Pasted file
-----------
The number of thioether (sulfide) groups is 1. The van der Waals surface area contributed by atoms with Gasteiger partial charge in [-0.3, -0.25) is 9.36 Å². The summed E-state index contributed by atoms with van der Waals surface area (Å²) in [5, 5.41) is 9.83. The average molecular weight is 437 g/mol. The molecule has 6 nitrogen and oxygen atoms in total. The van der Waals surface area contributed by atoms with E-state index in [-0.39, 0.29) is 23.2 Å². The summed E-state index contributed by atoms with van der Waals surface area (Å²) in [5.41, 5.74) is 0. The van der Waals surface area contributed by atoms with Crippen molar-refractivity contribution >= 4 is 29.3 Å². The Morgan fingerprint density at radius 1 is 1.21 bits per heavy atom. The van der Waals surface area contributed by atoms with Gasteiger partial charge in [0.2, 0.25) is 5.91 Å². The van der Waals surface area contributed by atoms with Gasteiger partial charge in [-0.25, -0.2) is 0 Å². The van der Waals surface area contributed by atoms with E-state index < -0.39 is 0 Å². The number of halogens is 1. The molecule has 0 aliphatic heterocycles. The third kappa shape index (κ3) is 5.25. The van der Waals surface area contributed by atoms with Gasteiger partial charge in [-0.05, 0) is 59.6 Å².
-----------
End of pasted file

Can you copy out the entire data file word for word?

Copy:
The number of thioether (sulfide) groups is 1. The van der Waals surface area contributed by atoms with Gasteiger partial charge in [-0.3, -0.25) is 9.36 Å². The summed E-state index contributed by atoms with van der Waals surface area (Å²) in [5, 5.41) is 9.83. The average molecular weight is 437 g/mol. The molecule has 6 nitrogen and oxygen atoms in total. The van der Waals surface area contributed by atoms with E-state index in [-0.39, 0.29) is 23.2 Å². The summed E-state index contributed by atoms with van der Waals surface area (Å²) in [5.41, 5.74) is 0. The van der Waals surface area contributed by atoms with Crippen molar-refractivity contribution >= 4 is 29.3 Å². The Morgan fingerprint density at radius 1 is 1.21 bits per heavy atom. The van der Waals surface area contributed by atoms with Gasteiger partial charge in [0.2, 0.25) is 5.91 Å². The van der Waals surface area contributed by atoms with Gasteiger partial charge in [-0.25, -0.2) is 0 Å². The van der Waals surface area contributed by atoms with E-state index < -0.39 is 0 Å². The number of halogens is 1. The molecule has 0 aliphatic heterocycles. The third kappa shape index (κ3) is 5.25. The van der Waals surface area contributed by atoms with Gasteiger partial charge in [-0.05, 0) is 59.6 Å².